Cedar Rapids launching local climate action plan

City using 'ground teams' to involve underrepresented communities

Mugisha Bwenge of Cedar Rapids asks a question at a February 2019 meeting on immigration at the Cedar Rapids Metro Econo
Mugisha Bwenge of Cedar Rapids asks a question at a February 2019 meeting on immigration at the Cedar Rapids Metro Economic Alliance in Cedar Rapids. Bwenge, who started the nonprofit United We March Forward to help refugees and immigrants, is now helping the city gather input on a local Climate Change Action Plan. (Liz Martin/The Gazette)

CEDAR RAPIDS — A lush canopy of newly planted trees. Weatherproof housing. Additional bike trails. More farmers market produce.

These are a few of the things that Mugisha Bwenge, the founder of United We March Forward, a nonprofit serving refugees and immigrants, envisions in Cedar Rapids when the community is engaged in local climate action.

“The world is changing, and there are ways that we can make it better, just as simple as that,” Bwenge said.

He is one of the people participating in “ground teams” that are working with the city of Cedar Rapids to engage community members, especially those from underserved populations, with the drafting a Community Climate Action Plan.

Process starts Oct. 22

After the Cedar Rapids City Council in February backed a resolution recognizing the urgency of local action to address climate change, the city is launching an engagement and planning process with virtual kickoff events Oct. 22 and Oct. 29.

In these events — held via videoconference — city staff will provide updates on current efforts, and community guest speakers will share perspectives on climate action, resilience, equity and meeting the needs of vulnerable residents.

The events launch the three-month first phase of the planning process to educate the community on climate change and gather input.

Community members may complete a survey to share their experiences with extreme weather and views on climate issues. The survey will open Oct. 22 at

Ground teams

The ground teams will help city staff reach beyond survey respondents to ensure equity and diversity in its feedback from residents, said Eric Holthaus, the city sustainability coordinator.

He said leaders from neighborhood associations and nonprofits will help populate those ground teams.


The council resolution calls for a plan to reduce greenhouse gases; boost resilience to adapt to extreme weather events; ensure basic needs are met, such as access to healthy food, clean air and water, and tree-lined streets; and prioritize vulnerable residents.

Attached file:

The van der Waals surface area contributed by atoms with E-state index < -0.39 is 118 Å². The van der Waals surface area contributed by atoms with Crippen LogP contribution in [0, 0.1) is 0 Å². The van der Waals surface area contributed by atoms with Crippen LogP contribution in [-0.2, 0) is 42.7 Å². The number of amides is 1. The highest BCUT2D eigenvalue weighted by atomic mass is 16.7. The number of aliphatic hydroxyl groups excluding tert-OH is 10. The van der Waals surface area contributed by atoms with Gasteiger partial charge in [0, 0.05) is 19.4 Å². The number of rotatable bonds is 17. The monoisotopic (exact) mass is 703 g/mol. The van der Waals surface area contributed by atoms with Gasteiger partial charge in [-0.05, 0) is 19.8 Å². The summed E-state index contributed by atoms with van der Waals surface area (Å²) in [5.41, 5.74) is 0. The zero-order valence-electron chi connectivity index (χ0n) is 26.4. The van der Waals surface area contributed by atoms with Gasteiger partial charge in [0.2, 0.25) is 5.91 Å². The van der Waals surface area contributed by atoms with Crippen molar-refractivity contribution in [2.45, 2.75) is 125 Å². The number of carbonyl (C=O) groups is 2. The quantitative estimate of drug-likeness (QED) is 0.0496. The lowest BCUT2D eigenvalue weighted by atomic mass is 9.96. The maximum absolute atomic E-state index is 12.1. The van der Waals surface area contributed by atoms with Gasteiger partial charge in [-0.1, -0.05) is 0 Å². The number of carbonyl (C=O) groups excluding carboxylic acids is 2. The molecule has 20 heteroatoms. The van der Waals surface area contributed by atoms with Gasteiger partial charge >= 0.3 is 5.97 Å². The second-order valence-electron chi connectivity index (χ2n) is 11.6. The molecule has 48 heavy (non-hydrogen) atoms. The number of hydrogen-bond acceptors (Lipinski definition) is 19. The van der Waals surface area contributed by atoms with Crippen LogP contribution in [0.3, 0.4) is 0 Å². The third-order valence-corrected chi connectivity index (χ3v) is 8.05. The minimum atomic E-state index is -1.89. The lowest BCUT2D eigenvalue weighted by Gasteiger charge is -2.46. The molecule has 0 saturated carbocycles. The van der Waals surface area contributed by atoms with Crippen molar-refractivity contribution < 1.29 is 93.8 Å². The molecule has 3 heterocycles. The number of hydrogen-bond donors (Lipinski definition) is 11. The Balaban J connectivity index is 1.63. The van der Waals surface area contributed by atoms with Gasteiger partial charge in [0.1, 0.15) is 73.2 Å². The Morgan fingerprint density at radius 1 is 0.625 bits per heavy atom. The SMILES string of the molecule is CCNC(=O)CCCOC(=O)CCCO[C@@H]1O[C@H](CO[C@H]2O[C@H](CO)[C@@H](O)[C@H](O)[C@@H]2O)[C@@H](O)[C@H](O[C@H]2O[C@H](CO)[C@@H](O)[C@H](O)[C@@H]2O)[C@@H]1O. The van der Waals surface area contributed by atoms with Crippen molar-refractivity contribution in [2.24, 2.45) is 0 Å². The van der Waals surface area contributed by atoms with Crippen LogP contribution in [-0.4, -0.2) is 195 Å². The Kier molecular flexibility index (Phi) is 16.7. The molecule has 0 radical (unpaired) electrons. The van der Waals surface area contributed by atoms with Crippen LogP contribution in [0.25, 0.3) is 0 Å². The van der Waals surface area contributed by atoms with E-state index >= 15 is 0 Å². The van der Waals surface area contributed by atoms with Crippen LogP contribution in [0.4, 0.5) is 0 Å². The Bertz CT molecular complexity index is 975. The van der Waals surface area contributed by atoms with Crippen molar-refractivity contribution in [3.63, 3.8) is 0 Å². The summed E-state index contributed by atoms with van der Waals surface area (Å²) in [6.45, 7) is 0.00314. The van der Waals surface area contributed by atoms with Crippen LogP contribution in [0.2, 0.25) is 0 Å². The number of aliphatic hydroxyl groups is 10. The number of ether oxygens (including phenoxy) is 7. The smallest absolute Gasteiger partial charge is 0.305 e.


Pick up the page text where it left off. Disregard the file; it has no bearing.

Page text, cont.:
Applications for a Climate Advisory Committee also will open Oct. 22. Its members will provide oversight on the second phase — drafting the action plan — from January through September 2021. The city will finalize the plan in the fall of 2021.

Holthaus told The Gazette city staffers looked at climate action plans across the country that seemed to prioritize equity.

The idea for ground teams came from Indianapolis, he said. Indiana’s capital used street teams to embed with the community and attend events for the city’s Thrive Indianapolis plan unveiled in 2019. The plan focuses on systemic environmental injustices affecting historically marginalized community members.

“I’m excited about the trajectory that we’re on,” Holthaus said. “It just seems like we’re making great progress, we’re keeping our commitments and we’re really looking to engage our community in an equitable and exciting way with the Community Climate Action Plan.”

America as leader

Bwenge said he sees his responsibility as informing the immigrant and refugee community about what policies and action the city is taking to address climate change, and to incentivize them to get involved and see that they have a role in climate action.

For this population especially, Bwenge said, it is important to remember that America is a leader, and these residents may tell people from other countries, “this is the best way to go, and America is doing it.”

Monica Vallejo, the Hispanic program specialist with the Young Parents Network and a representative of the Council of the League of United Latin American Citizens in Cedar Rapids, is also part of the ground teams and said this process benefits everybody.

Problems stemming from climate change have nothing to do with skin color, she said.

“They do damage to everybody,” Vallejo said.

Everyone is a stakeholder, Bwenge agreed.

“It’s going to take unity, but in regards to climate change, it’s important because it is something we have to address,” Bwenge said. “If we don’t, we’re not going to have clean air.


“We’re not going to have things that right now we might take for granted, but I think we do — we have to come together and work as far as making sure we save our planet.”

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